Photos Through the Decades: Celebrating the USO’s 74th Birthday

In honor of the USO’s 74th birthday, we’re taking a trip through time to revisit some of the iconic images we’ve captured. Here are a few snapshots that show how the USO has supported troops and their families over the decades.

1940s

USO_Founders

Leaders from the six founding organizations of the USO shake hands in 1941. USO photo

The USO, which stands for United Service Organizations (don’t forget the “s” in “Organizations”) traces its roots back to six other organizations. The Salvation Army, Young Men’s Christian Association, Young Women’s Christian Association, National Catholic Community Services, National Travelers Aid Association and the National Jewish Welfare Board pooled resources to start the USO on Feb. 4, 1941, at the request of President Franklin D. Roosevelt.

1950s

Marylin_Monroe

Marylin Monroe at a USO show in Korea in 1954. USO photo

This snapshot shows Hollywood star Marilyn Monroe entertaining troops in Korea in 1954. Monroe entertained more than 100,000 troops while on tour for the USO. The USO still produces and hosts dozens of international celebrity tours each year.

1960s

Hope_Banner

Troops hold up a “Hi Bob” banner during one of Bob Hope’s USO shows. USO photo

Bob Hope was a USO tour staple for 50 years, making his last overseas trip to entertain troops during the Gulf War. In honor of his service and commitment to the military community, the USO center at Los Angeles International Airport bears his name today. In fact, the USO worked with Congress to designate Hope as first honorary veteran of the United States military.

1970s

Sammy_Davis

Sammy Davis Jr. performs in Long Binh, Vietnam, in 1972. USO photo

Sammy Davis Jr., a veteran himself, entertained 15,000 troops in his first USO performance alone. According to the USO’s On Patrol Magazine, Davis relished his tour and encouraged fellow entertainers to continue the tradition. “My recent tour in Vietnam was one of the most exciting and satisfying experiences of my career,” Davis said after the 1972 circuit. “I can only urge all entertainers to support this much needed USO program.”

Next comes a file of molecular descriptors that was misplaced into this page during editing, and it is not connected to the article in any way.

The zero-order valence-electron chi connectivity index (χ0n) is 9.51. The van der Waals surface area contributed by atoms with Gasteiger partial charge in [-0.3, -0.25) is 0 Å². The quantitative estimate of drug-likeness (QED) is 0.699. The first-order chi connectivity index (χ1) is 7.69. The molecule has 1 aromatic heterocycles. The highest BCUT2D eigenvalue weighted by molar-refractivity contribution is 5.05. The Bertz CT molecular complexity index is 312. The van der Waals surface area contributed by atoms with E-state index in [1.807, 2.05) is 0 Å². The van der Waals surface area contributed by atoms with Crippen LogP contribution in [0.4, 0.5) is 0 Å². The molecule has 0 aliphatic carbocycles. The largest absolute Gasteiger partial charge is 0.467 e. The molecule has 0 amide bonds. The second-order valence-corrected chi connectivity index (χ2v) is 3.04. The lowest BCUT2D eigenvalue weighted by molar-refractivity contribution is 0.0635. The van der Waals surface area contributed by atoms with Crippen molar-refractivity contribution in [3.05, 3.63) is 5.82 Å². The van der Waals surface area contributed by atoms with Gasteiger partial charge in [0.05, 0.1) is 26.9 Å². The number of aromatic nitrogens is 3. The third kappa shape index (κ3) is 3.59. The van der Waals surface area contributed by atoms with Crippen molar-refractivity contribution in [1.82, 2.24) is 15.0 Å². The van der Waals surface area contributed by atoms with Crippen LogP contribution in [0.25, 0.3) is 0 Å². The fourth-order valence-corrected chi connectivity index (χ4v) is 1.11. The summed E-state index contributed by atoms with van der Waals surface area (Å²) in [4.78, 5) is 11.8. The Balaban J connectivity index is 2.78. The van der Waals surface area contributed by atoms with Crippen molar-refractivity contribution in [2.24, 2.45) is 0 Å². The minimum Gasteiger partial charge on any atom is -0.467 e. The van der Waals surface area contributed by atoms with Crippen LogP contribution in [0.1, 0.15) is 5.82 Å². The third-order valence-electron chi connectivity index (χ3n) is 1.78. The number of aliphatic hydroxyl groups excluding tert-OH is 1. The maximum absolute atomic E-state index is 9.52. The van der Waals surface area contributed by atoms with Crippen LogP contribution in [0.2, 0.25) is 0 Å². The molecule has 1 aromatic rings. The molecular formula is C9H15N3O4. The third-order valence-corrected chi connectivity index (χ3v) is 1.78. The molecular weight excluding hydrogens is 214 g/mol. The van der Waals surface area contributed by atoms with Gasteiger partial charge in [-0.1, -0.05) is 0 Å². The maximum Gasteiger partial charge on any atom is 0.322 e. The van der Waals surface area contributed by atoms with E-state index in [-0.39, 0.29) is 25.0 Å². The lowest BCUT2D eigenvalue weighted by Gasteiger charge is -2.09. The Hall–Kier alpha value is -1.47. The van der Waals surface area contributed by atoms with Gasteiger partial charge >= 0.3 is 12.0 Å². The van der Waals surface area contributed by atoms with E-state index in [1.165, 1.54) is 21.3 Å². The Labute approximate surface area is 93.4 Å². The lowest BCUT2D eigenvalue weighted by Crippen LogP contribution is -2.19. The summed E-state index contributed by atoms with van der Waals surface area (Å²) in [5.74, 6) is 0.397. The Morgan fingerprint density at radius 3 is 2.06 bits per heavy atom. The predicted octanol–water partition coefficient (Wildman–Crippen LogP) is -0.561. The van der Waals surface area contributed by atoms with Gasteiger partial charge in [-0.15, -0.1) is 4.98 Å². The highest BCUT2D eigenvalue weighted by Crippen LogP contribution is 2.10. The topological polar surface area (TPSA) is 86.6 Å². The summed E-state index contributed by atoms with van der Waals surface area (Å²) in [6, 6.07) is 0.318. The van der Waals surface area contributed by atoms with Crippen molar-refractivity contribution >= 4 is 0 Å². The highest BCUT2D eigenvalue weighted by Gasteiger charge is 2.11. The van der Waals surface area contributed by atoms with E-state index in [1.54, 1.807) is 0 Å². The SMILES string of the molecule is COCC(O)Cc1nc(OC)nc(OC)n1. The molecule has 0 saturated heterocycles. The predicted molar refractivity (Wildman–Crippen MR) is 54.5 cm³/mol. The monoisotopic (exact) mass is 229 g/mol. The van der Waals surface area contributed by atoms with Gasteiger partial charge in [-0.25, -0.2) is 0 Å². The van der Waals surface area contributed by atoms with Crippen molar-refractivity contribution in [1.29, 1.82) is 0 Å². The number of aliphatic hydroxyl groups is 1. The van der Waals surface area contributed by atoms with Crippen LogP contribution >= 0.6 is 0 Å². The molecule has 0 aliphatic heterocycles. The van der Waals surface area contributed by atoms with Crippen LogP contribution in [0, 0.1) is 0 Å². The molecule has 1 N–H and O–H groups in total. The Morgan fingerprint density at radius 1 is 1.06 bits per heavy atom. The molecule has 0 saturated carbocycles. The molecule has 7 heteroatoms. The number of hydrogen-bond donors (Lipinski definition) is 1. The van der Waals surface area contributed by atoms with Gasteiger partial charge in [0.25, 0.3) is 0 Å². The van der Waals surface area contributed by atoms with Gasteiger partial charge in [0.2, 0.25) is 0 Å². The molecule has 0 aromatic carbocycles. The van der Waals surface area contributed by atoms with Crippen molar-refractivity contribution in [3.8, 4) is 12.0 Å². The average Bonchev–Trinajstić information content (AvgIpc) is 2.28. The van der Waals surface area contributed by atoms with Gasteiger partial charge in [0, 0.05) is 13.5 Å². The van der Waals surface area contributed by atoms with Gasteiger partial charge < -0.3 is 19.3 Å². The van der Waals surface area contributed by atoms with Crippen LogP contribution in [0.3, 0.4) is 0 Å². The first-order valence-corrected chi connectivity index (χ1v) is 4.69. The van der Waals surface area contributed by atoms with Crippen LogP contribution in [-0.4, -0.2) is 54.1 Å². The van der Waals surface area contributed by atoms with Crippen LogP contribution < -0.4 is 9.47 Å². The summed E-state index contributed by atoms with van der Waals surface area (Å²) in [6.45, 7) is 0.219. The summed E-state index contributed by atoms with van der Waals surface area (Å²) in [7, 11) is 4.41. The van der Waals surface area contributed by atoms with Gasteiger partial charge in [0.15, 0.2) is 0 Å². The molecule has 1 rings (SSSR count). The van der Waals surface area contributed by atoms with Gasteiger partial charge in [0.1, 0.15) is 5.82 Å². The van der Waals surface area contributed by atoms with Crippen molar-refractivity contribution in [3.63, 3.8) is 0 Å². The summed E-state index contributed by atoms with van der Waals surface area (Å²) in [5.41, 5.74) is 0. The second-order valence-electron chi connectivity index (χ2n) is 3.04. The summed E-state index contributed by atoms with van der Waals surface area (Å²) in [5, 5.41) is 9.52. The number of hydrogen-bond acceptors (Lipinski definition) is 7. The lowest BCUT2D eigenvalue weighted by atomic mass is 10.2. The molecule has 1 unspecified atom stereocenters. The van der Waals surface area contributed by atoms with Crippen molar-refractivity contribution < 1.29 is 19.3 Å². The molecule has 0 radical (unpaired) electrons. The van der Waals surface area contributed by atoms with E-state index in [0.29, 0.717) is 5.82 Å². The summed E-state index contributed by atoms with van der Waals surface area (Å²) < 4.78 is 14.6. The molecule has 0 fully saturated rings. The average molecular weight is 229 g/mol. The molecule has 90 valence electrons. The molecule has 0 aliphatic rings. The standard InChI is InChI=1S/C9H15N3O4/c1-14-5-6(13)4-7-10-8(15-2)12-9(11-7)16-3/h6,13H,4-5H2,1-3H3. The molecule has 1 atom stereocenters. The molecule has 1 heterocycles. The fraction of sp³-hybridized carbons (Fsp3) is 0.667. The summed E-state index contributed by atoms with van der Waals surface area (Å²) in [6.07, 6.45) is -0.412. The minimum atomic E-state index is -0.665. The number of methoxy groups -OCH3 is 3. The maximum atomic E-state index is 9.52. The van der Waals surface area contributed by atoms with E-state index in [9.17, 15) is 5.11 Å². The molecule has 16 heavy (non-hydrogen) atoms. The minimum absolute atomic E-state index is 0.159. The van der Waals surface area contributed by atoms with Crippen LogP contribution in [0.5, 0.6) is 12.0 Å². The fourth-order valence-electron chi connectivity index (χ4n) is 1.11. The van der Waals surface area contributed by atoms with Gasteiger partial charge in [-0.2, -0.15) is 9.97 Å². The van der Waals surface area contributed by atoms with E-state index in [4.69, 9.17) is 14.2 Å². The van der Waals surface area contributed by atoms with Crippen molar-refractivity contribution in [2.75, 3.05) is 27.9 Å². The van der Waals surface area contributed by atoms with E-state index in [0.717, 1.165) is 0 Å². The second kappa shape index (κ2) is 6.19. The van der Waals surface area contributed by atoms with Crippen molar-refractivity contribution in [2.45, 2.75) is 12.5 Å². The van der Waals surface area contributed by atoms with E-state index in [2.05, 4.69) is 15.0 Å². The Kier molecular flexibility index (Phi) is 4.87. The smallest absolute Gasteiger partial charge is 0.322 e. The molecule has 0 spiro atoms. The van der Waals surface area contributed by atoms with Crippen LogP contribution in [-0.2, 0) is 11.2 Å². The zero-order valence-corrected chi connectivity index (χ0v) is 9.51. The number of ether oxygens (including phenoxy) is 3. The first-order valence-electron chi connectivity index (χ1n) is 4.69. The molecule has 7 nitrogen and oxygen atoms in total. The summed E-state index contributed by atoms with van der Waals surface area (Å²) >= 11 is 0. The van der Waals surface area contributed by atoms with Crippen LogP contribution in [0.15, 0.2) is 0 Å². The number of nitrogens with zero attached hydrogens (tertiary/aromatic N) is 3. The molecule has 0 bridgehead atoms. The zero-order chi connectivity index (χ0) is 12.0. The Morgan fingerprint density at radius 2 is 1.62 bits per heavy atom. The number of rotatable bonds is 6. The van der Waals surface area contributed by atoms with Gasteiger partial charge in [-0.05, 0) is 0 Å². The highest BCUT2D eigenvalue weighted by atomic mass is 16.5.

1980s

Naples_USO

The USO Naples fleet center after it was bombed in 1988. USO photo

It was a somber scene outside the USO Naples fleet center on April 14, 1988, after a deadly car bomb exploded just outside the entrance, killing five people – including Navy RM2 Angela Santos – and injuring 15. In 2013, USO Naples hosted Santos’ sister, Jennifer Cruz, and held a special service in Santos’ memory.

1990s

Jay_Leno

Jay Leno entertains troops during the Gulf War. USO photo

Jay Leno has been making troops laugh for decades. He recently returned from a USO tour with Al Roker. Leno auctioned off a pair of cars in the last few years to raise nearly $1 million for military nonprofits. He also helped raise thousands for the USO serving as the grand marshal of 2012’s Love Ride through Southern California. “I have a couple of West Pointers in my family,” Leno recently told the USO. “And there’s a little sense [that] you’ve got to give something back. I didn’t get shot in the ass, I should do something else [for the troops].”